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A crewmember aboard the International Space Station caught this view of the aurora australis (the Southern Lights) during a geomagnetic storm last month.

Aurora from orbit

The Southern Lights from orbit


Auroras happen when electrically charged particles from the Sun smack into Earth’s atmosphere and ionize the oxygen and nitrogen there. Since the high speed particles follow the Earth’s magnetic field, they primarily end up over the magnetic poles. B ut, when the Sun is especially active (or when it burps out a solar flare, as it did on May 24), the auroral displays can be seen at lower latitudes.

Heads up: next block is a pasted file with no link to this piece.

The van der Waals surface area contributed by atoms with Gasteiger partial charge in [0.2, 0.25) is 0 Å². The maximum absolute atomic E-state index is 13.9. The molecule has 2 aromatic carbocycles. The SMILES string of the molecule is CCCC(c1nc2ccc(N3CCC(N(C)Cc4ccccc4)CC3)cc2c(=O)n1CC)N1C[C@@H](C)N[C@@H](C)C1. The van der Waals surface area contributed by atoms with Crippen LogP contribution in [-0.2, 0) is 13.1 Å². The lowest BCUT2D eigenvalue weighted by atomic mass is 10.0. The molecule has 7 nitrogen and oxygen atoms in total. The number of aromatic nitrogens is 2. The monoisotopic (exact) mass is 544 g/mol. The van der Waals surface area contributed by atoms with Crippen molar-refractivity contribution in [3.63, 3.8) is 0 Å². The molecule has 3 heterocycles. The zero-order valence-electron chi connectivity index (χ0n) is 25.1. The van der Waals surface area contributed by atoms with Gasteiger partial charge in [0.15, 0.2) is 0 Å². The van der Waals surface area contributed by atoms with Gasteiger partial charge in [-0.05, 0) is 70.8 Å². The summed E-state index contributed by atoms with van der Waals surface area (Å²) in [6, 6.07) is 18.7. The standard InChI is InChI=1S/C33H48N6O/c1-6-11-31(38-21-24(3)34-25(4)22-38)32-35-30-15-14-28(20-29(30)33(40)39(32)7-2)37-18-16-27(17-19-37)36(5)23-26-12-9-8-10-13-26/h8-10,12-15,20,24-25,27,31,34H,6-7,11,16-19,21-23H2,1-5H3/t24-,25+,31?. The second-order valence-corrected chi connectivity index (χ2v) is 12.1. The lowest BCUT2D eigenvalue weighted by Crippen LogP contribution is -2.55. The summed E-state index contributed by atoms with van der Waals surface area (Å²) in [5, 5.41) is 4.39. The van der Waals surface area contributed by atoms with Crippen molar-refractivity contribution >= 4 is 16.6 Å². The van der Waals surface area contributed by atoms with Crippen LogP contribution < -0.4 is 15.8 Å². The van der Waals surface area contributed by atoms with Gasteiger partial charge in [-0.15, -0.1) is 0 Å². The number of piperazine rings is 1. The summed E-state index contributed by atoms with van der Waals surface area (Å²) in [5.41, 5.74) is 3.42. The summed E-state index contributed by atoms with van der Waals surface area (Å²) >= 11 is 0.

Ionized gases emit light of particular frequencies — colors. Neon, for example, glows a bright red color. Oxygen in the atmosphere typically emits green light, as we can see in the photo.

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